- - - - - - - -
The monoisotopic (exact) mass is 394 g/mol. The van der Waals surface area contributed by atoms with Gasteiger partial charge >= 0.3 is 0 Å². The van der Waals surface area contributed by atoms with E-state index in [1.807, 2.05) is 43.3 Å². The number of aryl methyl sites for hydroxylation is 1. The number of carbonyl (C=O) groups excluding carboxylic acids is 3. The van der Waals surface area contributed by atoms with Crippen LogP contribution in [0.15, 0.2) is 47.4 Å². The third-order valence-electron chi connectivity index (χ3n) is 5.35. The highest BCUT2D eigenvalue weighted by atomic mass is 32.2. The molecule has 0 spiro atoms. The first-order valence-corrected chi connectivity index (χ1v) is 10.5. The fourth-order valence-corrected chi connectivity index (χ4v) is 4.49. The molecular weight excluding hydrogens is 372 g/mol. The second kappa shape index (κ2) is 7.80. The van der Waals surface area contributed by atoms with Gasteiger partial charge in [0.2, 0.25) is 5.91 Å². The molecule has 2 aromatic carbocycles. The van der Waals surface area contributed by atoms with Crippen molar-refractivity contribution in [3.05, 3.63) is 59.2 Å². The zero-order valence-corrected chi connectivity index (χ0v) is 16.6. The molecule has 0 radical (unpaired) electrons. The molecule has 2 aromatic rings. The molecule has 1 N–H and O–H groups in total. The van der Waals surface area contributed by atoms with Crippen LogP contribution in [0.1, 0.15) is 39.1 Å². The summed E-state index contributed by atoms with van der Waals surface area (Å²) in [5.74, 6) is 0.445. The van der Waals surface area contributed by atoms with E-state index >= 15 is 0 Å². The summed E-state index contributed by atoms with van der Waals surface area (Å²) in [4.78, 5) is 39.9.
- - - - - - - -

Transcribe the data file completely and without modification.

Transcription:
The monoisotopic (exact) mass is 394 g/mol. The van der Waals surface area contributed by atoms with Gasteiger partial charge >= 0.3 is 0 Å². The van der Waals surface area contributed by atoms with E-state index in [1.807, 2.05) is 43.3 Å². The number of aryl methyl sites for hydroxylation is 1. The number of carbonyl (C=O) groups excluding carboxylic acids is 3. The van der Waals surface area contributed by atoms with Crippen LogP contribution in [0.15, 0.2) is 47.4 Å². The third-order valence-electron chi connectivity index (χ3n) is 5.35. The highest BCUT2D eigenvalue weighted by atomic mass is 32.2. The molecule has 0 spiro atoms. The first-order valence-corrected chi connectivity index (χ1v) is 10.5. The fourth-order valence-corrected chi connectivity index (χ4v) is 4.49. The molecular weight excluding hydrogens is 372 g/mol. The second kappa shape index (κ2) is 7.80. The van der Waals surface area contributed by atoms with Gasteiger partial charge in [0.2, 0.25) is 5.91 Å². The molecule has 2 aromatic carbocycles. The van der Waals surface area contributed by atoms with Crippen molar-refractivity contribution in [3.05, 3.63) is 59.2 Å². The zero-order valence-corrected chi connectivity index (χ0v) is 16.6. The molecule has 0 radical (unpaired) electrons. The molecule has 2 aromatic rings. The molecule has 1 N–H and O–H groups in total. The van der Waals surface area contributed by atoms with Crippen LogP contribution in [0.1, 0.15) is 39.1 Å². The summed E-state index contributed by atoms with van der Waals surface area (Å²) in [5.74, 6) is 0.445. The van der Waals surface area contributed by atoms with E-state index >= 15 is 0 Å². The summed E-state index contributed by atoms with van der Waals surface area (Å²) in [4.78, 5) is 39.9.